Published April 2014 by Feiwel & Friends|372 pages
Where I Got It: I own the hardcover!
Genre: YA Dystopic/Sci-Fi
What It’s About:
In the future, food is no longer necessary—until Thalia begins to feel something unfamiliar and uncomfortable. She’s hungry.
In Thalia’s world, there is no need for food—everyone takes medication (or “inocs”) to ward off hunger. It should mean there is no more famine, no more obesity, no more food-related illnesses, and no more war. At least that’s what her parents, who work for the company that developed the inocs, say. But when Thalia meets a boy who is part of an underground movement to bring food back, she realizes that most people live a life much different from hers. Worse, Thalia is starting to feel hunger, and so is he—the inocs aren’t working. Together they set out to find the only thing that will quell their hunger: real food.
What I Thought:
When I saw what Hungry was about, I was immediately intrigued. It’s a world where people have synthetic food that gives you all the nutrients you need, and it’s a really interesting world. It’s never said outright why or how the world got to the point where everyone had medication that warded off hunger, but based on conversations throughout the book, it was implied that the world was overpopulated, and it led to food shortages, which then led to Thalia’s parents creating the inocs.
It was definitely created with good intentions, but it causes a mutation that causes people to feel hunger- and that’s definitely seen as a bad thing, since there are rehab centers all over the place for it, and Thalia’s really resistant to the idea of being treated for it.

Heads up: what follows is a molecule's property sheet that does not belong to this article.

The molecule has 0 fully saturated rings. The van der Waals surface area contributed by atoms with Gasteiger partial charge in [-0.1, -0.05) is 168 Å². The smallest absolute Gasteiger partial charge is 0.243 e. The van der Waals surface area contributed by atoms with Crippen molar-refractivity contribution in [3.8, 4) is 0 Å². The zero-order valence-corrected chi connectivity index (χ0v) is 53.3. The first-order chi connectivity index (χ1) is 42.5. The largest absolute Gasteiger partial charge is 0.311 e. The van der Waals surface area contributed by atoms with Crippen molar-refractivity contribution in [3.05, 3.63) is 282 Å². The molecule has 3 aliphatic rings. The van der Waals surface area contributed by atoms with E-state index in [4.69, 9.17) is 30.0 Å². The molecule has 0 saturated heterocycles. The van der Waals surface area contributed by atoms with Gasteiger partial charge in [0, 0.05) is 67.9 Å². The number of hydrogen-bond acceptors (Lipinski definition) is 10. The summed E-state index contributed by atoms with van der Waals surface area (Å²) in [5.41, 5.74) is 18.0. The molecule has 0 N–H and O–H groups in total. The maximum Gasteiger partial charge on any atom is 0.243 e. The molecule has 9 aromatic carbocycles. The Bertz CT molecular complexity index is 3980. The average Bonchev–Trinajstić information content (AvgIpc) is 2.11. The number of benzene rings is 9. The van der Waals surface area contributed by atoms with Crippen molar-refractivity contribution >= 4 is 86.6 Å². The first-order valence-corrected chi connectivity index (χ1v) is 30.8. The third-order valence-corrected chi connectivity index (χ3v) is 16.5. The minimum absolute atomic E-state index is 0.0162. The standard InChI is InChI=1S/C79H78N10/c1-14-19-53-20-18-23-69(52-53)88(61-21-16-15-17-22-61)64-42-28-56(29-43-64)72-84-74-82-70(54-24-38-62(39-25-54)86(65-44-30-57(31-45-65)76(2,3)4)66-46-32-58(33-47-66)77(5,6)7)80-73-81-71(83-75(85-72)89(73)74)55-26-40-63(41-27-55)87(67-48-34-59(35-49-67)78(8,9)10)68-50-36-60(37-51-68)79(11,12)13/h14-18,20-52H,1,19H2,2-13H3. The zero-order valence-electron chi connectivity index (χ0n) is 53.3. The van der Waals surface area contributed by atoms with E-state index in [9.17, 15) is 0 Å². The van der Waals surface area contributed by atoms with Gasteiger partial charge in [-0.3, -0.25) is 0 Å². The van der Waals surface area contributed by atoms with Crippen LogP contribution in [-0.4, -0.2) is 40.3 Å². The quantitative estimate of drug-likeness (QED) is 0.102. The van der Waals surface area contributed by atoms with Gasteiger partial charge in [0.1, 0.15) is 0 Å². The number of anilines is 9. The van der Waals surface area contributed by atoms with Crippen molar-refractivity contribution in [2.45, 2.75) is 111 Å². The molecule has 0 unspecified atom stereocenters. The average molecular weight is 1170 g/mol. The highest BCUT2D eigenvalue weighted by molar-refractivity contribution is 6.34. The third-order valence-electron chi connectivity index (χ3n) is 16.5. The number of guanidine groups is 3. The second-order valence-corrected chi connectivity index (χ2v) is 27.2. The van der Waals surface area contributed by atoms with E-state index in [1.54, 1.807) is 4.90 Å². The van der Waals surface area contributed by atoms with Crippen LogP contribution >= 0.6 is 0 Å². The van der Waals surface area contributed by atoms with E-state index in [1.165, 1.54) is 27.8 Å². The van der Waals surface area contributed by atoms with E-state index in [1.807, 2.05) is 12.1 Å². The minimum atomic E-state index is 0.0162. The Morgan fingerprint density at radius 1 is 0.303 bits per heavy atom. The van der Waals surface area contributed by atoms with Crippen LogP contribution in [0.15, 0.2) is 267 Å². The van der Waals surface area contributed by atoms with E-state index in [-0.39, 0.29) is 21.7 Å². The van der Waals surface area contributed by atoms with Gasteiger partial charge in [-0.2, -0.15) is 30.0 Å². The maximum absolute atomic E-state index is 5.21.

There is something very hi-tech about this world, and while I had a little trouble picturing things at first, I did start picturing things really well. And while it’s not full-on dystopic, it’s dystopic enough that I would have no problem whatsoever categorizing it there. And that brings me to how everything ended. It was a pretty slow build-up, and towards the end, it seemed like things started happening really fast, because ending a little bit abruptly. It appears that this book is a stand-alone, since I can’t find anything about a possible sequel, and yet with how the book ended, it seems like a sequel is very possible.
I don’t how I feel about the possibility of a sequel- it will be interesting to see where things would go if a sequel were to happen, but if it’s a stand-alone, it is pretty open-ended, so if that’s not your thing, keep that in mind if you’re considering this book.
Still, I really like that this a world that I can easily imagine- food becoming more and more scarce as the world’s population increases, and synthetic formulas becoming normal. It felt pretty realistic, as does the technology. And the marketing groups and how Thalia’s best friend likes the stuff that’s marketed to her, because why wouldn’t she like them- it makes you think a lot, which is pretty awesome.
Thalia was pretty clueless, and she is pretty sheltered, which means she’s really naive at times (but there are times where she seems to be the only person who’s questioning things). I think there are people who while be really annoyed with that, and find it frustrating, but it didn’t bother me because I’m pretty sure I’d react the same way if I were in her shoes.
3 stars. I liked it, it makes you think, and it’s an interesting concept, but I didn’t love it.